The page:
What I think is happening is this:
The initial transfer rate you are seeing is the burst rate; after a long time average, your sustained transfer rate emerges. Like George said, you should use a proven tool to measure your bandwidth. We use netperf, a freeware from HP.
That said, the ethernet technology is not a good candidate for HPC (one reason people don't use it in the backplanes, despite the low cost). Do the math yourself: there is a 54 byte overhead (14 B ethernet + 20B IP + 20B TCP) for every packet sent, for socket communication. That is why protocols like uDAPL over Infiniband is gaining in popularity.
On 10/23/06, Jayanta Roy <firstname.lastname@example.org> wrote:
I have tried with lamboot with a host file where odd-even nodes will talk
within themselves using eth0 and talk across them using eth1. So my
transfer runs @ 230MB/s at starting. But after few transfers rate falls
down to ~130MB/s and after long run finally comes to ~54MB/s. Why this
type of network slowing down with time is happenning?
On Mon, 23 Oct 2006, Durga Choudhury wrote:
> Did you try channel bonding? If your OS is Linux, there are plenty of
> "howto" on the internet which will tell you how to do it.
> However, your CPU might be the bottleneck in this case. How much of CPU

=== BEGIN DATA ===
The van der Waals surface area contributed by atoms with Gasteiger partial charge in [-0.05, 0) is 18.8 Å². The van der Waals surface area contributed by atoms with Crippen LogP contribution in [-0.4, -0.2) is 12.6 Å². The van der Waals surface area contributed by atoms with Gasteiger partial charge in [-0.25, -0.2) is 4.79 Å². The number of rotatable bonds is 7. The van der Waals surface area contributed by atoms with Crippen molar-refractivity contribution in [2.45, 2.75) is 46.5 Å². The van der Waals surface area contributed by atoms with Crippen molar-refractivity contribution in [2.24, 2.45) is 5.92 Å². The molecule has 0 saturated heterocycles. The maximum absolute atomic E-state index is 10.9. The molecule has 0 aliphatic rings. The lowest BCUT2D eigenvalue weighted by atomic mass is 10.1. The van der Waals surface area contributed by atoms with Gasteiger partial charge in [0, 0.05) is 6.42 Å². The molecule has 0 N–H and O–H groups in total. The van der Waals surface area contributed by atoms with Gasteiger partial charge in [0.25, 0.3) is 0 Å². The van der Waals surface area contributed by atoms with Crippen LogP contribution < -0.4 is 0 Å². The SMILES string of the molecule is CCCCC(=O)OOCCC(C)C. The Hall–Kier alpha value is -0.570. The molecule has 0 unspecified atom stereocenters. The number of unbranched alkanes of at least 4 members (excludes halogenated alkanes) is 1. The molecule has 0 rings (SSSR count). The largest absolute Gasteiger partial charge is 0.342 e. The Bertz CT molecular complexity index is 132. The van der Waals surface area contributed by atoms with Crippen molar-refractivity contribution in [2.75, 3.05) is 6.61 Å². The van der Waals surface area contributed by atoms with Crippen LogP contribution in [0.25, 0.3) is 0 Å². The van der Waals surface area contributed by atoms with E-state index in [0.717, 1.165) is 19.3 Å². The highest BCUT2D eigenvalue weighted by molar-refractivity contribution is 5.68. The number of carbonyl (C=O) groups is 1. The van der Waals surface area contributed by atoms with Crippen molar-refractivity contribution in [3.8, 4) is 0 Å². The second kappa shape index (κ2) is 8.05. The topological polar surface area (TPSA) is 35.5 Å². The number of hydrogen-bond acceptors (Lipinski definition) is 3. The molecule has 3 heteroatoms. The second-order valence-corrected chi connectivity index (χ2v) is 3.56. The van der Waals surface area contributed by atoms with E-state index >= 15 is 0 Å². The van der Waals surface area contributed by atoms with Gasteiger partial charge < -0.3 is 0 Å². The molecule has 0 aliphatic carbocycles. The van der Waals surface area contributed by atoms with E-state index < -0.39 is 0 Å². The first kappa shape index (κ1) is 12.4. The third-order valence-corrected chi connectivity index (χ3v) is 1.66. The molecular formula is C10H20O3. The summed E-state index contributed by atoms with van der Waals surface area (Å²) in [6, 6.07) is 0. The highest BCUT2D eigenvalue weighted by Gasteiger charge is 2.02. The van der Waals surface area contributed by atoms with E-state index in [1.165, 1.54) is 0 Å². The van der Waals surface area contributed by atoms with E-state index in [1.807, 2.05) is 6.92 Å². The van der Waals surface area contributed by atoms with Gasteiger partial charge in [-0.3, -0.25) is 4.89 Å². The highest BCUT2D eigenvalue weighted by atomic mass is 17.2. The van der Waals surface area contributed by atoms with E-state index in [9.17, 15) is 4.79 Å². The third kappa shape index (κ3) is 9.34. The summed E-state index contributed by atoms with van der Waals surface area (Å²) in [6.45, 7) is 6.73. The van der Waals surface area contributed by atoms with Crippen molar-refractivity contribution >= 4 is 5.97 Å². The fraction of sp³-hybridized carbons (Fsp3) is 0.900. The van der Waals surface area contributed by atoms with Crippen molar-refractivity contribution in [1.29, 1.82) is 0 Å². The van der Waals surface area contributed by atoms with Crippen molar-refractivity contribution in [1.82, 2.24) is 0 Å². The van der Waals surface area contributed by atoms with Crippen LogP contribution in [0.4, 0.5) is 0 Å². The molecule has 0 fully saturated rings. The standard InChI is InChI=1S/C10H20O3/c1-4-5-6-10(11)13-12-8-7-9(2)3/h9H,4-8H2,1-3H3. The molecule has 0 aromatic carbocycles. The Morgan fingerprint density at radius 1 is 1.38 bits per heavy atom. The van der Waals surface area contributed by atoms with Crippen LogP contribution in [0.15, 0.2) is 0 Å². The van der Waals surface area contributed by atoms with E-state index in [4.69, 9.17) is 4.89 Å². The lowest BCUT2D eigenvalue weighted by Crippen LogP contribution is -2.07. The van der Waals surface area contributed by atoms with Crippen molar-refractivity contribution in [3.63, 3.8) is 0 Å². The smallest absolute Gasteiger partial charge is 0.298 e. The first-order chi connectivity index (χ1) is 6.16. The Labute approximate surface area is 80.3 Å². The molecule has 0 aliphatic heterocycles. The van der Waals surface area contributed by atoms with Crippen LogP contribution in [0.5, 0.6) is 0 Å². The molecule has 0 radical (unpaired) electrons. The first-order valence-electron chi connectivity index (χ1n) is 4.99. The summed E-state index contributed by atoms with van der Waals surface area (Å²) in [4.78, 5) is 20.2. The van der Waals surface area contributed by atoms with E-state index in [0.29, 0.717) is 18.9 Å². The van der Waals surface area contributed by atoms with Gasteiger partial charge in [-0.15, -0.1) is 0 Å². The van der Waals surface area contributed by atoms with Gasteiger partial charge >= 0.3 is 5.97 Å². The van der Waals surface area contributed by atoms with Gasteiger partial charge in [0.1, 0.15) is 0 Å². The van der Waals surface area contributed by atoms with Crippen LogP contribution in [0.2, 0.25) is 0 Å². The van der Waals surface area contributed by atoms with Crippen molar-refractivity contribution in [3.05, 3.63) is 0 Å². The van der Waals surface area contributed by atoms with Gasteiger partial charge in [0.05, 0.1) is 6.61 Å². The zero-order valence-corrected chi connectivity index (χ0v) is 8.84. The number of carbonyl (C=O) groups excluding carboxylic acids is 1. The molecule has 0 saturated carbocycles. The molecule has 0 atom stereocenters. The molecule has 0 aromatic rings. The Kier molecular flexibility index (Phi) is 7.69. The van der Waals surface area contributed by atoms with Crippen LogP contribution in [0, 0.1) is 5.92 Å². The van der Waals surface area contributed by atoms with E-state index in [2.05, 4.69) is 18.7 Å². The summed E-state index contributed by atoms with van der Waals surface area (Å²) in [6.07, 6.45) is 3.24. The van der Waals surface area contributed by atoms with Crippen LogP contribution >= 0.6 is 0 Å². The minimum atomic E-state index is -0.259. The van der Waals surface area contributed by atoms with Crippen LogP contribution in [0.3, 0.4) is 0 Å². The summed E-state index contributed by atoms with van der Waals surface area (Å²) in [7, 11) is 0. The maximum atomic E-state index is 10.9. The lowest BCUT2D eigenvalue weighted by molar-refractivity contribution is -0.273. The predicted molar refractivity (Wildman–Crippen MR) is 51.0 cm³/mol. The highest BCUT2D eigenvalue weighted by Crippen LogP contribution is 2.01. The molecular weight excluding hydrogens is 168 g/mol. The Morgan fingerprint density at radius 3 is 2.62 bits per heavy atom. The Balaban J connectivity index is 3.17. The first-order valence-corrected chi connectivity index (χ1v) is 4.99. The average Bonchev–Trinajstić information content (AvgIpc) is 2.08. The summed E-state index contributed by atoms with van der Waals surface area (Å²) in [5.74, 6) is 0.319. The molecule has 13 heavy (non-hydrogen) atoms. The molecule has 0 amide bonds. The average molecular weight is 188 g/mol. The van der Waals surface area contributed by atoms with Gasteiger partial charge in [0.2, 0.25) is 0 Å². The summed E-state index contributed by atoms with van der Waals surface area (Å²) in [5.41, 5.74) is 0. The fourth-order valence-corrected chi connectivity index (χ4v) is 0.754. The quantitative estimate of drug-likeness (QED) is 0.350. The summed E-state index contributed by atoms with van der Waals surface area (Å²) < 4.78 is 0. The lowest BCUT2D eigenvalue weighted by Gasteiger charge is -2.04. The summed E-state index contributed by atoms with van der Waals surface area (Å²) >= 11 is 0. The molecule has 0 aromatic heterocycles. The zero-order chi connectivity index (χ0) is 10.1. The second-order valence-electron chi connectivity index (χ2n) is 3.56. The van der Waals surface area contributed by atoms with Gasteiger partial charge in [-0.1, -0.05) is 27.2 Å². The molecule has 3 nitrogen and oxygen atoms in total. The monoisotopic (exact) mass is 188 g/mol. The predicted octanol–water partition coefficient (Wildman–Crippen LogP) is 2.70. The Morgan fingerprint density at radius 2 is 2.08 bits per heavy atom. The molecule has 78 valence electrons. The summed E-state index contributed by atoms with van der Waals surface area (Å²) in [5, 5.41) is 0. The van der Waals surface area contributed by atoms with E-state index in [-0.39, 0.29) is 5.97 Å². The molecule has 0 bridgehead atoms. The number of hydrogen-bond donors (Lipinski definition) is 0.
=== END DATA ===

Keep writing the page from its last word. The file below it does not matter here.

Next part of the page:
> horsepower is available at 140MB/s?
> If the CPU *is* the bottleneck, changing your network driver (e.g. from
> interrupt-based to poll-based packet transfer) might help. If you are
> unfamiliar with writing network drivers for your OS, this may not be a
> trivial task, though.
> Oh, and like I pointed out last time, if all of the above seem OK, try
> putting your second link to a separate PC and see if you can gate twice the
> throughput. If so, then the ECMP implementation of your IP stack is what is
> causing the problem. This is the hardest one to fix. You could rewrite a few
> routines in ipv4 processing and recompile the Kernel, if you are familiar
> with Kernel building and your OS is Linux.
> On 10/23/06, Jayanta Roy <email@example.com> wrote:
>> Sometime before I have posted doubts about using dual gigabit support
>> fully. See I get ~140MB/s full duplex transfer rate in each of following
>> mpirun --mca btl_tcp_if_include eth0 -n 4 -bynode -hostfile host
>> mpirun --mca btl_tcp_if_include eth1 -n 4 -bynode -hostfile host a.out
>> How to combine these two port or use a proper routing table in place host
>> file? I am using
>> users mailing list
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> He therefore created communists.
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